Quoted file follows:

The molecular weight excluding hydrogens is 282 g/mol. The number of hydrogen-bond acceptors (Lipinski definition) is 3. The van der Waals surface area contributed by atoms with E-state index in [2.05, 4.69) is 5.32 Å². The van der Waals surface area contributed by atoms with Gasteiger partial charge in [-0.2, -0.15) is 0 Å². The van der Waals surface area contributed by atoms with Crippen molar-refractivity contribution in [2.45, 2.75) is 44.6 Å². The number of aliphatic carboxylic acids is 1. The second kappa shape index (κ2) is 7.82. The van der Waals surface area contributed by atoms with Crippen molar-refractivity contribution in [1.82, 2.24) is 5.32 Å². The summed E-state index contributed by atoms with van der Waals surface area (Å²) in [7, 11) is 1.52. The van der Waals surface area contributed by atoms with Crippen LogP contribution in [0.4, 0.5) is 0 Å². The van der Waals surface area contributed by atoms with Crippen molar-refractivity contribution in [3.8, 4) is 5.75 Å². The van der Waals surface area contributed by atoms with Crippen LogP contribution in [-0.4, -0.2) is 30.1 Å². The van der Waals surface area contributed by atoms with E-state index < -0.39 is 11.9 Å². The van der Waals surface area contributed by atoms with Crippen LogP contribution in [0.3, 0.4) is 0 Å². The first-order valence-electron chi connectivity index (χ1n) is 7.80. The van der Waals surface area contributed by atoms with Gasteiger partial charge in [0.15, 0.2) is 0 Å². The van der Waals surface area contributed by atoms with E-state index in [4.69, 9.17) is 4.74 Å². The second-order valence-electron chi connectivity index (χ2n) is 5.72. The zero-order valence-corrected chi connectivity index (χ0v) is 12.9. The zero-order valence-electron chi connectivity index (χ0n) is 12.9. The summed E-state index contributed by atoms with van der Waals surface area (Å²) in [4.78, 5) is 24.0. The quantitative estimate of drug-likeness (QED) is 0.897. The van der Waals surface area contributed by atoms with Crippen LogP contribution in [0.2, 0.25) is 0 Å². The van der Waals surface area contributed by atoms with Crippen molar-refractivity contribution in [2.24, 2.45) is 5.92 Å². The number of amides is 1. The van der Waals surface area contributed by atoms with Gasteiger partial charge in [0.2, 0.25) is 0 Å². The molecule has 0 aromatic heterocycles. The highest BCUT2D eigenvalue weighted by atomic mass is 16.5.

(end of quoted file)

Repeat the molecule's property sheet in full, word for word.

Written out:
The molecular weight excluding hydrogens is 282 g/mol. The number of hydrogen-bond acceptors (Lipinski definition) is 3. The van der Waals surface area contributed by atoms with E-state index in [2.05, 4.69) is 5.32 Å². The van der Waals surface area contributed by atoms with Gasteiger partial charge in [-0.2, -0.15) is 0 Å². The van der Waals surface area contributed by atoms with Crippen molar-refractivity contribution in [2.45, 2.75) is 44.6 Å². The number of aliphatic carboxylic acids is 1. The second kappa shape index (κ2) is 7.82. The van der Waals surface area contributed by atoms with Crippen molar-refractivity contribution in [1.82, 2.24) is 5.32 Å². The summed E-state index contributed by atoms with van der Waals surface area (Å²) in [7, 11) is 1.52. The van der Waals surface area contributed by atoms with Crippen LogP contribution in [0.4, 0.5) is 0 Å². The van der Waals surface area contributed by atoms with Crippen molar-refractivity contribution in [3.8, 4) is 5.75 Å². The van der Waals surface area contributed by atoms with Crippen LogP contribution in [-0.4, -0.2) is 30.1 Å². The van der Waals surface area contributed by atoms with E-state index < -0.39 is 11.9 Å². The van der Waals surface area contributed by atoms with Crippen LogP contribution in [0.3, 0.4) is 0 Å². The first-order valence-electron chi connectivity index (χ1n) is 7.80. The van der Waals surface area contributed by atoms with Gasteiger partial charge in [0.15, 0.2) is 0 Å². The van der Waals surface area contributed by atoms with E-state index in [4.69, 9.17) is 4.74 Å². The second-order valence-electron chi connectivity index (χ2n) is 5.72. The zero-order valence-corrected chi connectivity index (χ0v) is 12.9. The zero-order valence-electron chi connectivity index (χ0n) is 12.9. The summed E-state index contributed by atoms with van der Waals surface area (Å²) in [4.78, 5) is 24.0. The quantitative estimate of drug-likeness (QED) is 0.897. The van der Waals surface area contributed by atoms with Crippen LogP contribution in [0.2, 0.25) is 0 Å². The van der Waals surface area contributed by atoms with Crippen molar-refractivity contribution in [2.24, 2.45) is 5.92 Å². The number of amides is 1. The van der Waals surface area contributed by atoms with Gasteiger partial charge in [0.2, 0.25) is 0 Å². The molecule has 0 aromatic heterocycles. The highest BCUT2D eigenvalue weighted by atomic mass is 16.5.